Complainant contends that Sec. 66.0511, Stats., requires "each law enforcement agency to have a policy for complaint investigations." The statute does not divide complaints into internal and external sources. DSP management deliberately chose to treat the complaint against Complainant as "an internal investigation", which is not governed by Policy 7-1, which was itself negotiated between DSP and WSEU representatives. This choice tainted the process Complainant was subject to, slurring "the lines between a personnel investigation and a criminal investigation."
Heino, for example, "used his position to obtain information that he was not legally entitled to obtain." He asserted he was investigating Complainant's request to carry his weapon off duty to obtain information that exposed Complainant's relationship to Haugen after Complainant had withdrawn the request. He also improperly claimed to be investigating a suicide to obtain information. Ultimately, DSP management selectively applied their authority to improperly obtain juvenile records and other information that could not have been obtained had they simply followed established complaint investigation procedure.
Beyond this, "Management ignored the employee's Weingarten rights as well." At the end of the January 26 meeting, Wanink invited a "distraught" Complainant into his closed office, well after Complainant's steward had left. The events of January 26 are further complicated by the failure of DSP management to give Complainant a Miranda warning. Governing case law demands a Miranda warning if Complainant was in custody; was being interrogated for a crime; and was being interrogated for the purpose of self incrimination. The evidence establishes each of these elements.
DSP management testimony is inconsistent on this point. Testimony from the second day of hearing indicated that Wanink and Heino received instructions to investigate Complainant without regard to information obtained during the January 26 interviews. Testimony from the first day indicated that they did not use the contractual investigation procedure because they were acting from an internal source. Complainant is the only possible internal source. The absence of any Miranda warning prior to the January 26 conversation should preclude Respondent use of any information traceable to Complainant's statements on that day.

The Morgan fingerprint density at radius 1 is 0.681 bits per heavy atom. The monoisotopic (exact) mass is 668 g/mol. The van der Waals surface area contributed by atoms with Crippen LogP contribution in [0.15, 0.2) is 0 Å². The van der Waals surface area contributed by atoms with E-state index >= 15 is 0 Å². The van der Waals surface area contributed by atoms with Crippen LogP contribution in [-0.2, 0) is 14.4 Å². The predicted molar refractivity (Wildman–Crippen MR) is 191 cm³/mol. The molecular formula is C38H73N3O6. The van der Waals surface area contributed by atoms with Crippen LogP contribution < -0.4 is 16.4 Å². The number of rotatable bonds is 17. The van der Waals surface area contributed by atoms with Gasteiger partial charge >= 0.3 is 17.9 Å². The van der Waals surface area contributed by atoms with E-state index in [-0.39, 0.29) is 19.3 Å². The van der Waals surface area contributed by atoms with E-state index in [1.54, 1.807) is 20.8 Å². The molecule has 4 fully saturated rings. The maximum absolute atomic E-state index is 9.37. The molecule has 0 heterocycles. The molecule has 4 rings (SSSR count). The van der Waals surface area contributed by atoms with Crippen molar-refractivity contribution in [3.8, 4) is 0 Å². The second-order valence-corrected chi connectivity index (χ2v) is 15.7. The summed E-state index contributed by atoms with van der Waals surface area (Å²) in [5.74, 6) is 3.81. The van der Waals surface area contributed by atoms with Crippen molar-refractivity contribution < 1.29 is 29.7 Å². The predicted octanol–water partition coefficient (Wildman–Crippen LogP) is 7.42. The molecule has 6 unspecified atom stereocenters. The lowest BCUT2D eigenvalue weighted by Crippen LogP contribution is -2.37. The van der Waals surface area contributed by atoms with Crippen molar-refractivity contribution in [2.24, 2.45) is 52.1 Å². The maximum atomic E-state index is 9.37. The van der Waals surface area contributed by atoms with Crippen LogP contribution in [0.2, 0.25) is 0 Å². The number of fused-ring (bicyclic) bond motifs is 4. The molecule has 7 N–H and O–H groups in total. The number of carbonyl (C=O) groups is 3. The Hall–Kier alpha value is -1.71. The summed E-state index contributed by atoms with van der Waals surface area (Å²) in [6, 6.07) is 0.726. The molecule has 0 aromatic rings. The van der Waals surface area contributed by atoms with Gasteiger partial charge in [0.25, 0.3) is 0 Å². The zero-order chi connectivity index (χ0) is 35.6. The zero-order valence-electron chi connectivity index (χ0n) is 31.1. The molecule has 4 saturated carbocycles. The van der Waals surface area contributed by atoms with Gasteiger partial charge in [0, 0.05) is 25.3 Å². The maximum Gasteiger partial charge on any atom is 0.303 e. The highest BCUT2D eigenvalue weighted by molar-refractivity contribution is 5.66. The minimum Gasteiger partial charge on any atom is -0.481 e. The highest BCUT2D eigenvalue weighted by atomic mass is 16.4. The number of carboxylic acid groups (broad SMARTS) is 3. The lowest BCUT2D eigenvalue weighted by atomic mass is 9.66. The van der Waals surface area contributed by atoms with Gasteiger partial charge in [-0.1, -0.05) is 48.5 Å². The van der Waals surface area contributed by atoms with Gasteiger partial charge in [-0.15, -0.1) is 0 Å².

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In spite of these procedural irregularities, Heino continued the DSP investigation, contacting Bayfield County's Sheriff and District Attorney before approaching the Haugens. In spite of having no legal basis for his questioning, Heino interrogated the Haugens to investigate Complainant. He used evidence improperly obtained from Complainant to lure the Haugens into admitting the existence of a sexual relationship between Complainant and Genave. There has never been any evidence of such a relationship outside of the admissions, improperly obtained, from Complainant and the Haugens. That Complainant has an exemplary work record highlights the level of impropriety of his termination.
It follows that Respondent denied Complainant due process in terminating his employment. The Commission should "reverse the decision of the Respondent, and return the Complainant to full employment status in his former position with the Respondent."
After a review of the evidence and governing law, Respondent contends that it was not required to give a Miranda warning or provide Garrity rights to Complainant at the January 26 meeting. Both demand the existence of a criminal investigation, and Respondent was investigating potential work rule violations. In any event, this proceeding is administrative and the law governing criminal proceedings has no bearing on it. Even if the matter was criminal, there was no basis for a Miranda warning, since there was no custodial interrogation and his freedom of action was not curtailed "to the degree associated with arrest". Nor are the facts sufficient to invoke Garrity. Complainant provided voluntary statements, and was never ordered or directed to provide them. Even if Miranda or Garrity applied, the "only sanction is that the confession or evidence gained is excluded from any criminal proceeding." Since this is an administrative proceeding, the evidence can still be used. In any event, there is no reliable proof that Respondent relied on evidence which could be excluded under Miranda or Garrity.